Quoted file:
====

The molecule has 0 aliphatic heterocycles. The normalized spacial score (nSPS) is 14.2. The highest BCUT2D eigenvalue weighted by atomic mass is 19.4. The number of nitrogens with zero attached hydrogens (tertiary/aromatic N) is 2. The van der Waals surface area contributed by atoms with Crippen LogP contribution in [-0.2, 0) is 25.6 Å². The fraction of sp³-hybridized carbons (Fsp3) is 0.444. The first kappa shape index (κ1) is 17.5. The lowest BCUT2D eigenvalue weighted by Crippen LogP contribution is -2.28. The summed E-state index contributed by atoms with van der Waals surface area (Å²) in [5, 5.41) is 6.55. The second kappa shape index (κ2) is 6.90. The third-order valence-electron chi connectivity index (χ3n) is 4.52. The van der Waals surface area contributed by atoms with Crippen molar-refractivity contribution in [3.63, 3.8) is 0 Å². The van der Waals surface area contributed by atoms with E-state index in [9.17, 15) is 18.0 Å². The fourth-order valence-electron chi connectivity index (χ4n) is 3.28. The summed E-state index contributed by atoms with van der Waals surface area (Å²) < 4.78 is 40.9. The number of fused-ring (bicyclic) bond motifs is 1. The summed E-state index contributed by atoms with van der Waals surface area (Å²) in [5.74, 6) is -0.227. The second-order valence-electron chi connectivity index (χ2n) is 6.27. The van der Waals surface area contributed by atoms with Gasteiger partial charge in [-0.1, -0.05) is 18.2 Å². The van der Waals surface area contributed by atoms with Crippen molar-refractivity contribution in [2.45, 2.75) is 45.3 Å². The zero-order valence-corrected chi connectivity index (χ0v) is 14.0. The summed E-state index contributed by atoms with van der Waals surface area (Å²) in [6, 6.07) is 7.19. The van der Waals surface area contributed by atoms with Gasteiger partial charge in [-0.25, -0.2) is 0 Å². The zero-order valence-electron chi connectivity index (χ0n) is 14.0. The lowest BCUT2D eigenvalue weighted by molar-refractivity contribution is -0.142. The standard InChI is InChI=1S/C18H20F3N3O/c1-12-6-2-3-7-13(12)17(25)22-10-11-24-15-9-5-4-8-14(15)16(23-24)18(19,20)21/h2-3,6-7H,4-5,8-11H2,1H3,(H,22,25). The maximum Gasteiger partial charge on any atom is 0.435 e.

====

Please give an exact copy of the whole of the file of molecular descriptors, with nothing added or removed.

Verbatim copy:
The molecule has 0 aliphatic heterocycles. The normalized spacial score (nSPS) is 14.2. The highest BCUT2D eigenvalue weighted by atomic mass is 19.4. The number of nitrogens with zero attached hydrogens (tertiary/aromatic N) is 2. The van der Waals surface area contributed by atoms with Crippen LogP contribution in [-0.2, 0) is 25.6 Å². The fraction of sp³-hybridized carbons (Fsp3) is 0.444. The first kappa shape index (κ1) is 17.5. The lowest BCUT2D eigenvalue weighted by Crippen LogP contribution is -2.28. The summed E-state index contributed by atoms with van der Waals surface area (Å²) in [5, 5.41) is 6.55. The second kappa shape index (κ2) is 6.90. The third-order valence-electron chi connectivity index (χ3n) is 4.52. The van der Waals surface area contributed by atoms with Crippen molar-refractivity contribution in [3.63, 3.8) is 0 Å². The van der Waals surface area contributed by atoms with E-state index in [9.17, 15) is 18.0 Å². The fourth-order valence-electron chi connectivity index (χ4n) is 3.28. The summed E-state index contributed by atoms with van der Waals surface area (Å²) < 4.78 is 40.9. The number of fused-ring (bicyclic) bond motifs is 1. The summed E-state index contributed by atoms with van der Waals surface area (Å²) in [5.74, 6) is -0.227. The second-order valence-electron chi connectivity index (χ2n) is 6.27. The van der Waals surface area contributed by atoms with Gasteiger partial charge in [-0.1, -0.05) is 18.2 Å². The van der Waals surface area contributed by atoms with Crippen molar-refractivity contribution in [2.45, 2.75) is 45.3 Å². The zero-order valence-corrected chi connectivity index (χ0v) is 14.0. The summed E-state index contributed by atoms with van der Waals surface area (Å²) in [6, 6.07) is 7.19. The van der Waals surface area contributed by atoms with Gasteiger partial charge in [-0.25, -0.2) is 0 Å². The zero-order valence-electron chi connectivity index (χ0n) is 14.0. The lowest BCUT2D eigenvalue weighted by molar-refractivity contribution is -0.142. The standard InChI is InChI=1S/C18H20F3N3O/c1-12-6-2-3-7-13(12)17(25)22-10-11-24-15-9-5-4-8-14(15)16(23-24)18(19,20)21/h2-3,6-7H,4-5,8-11H2,1H3,(H,22,25). The maximum Gasteiger partial charge on any atom is 0.435 e.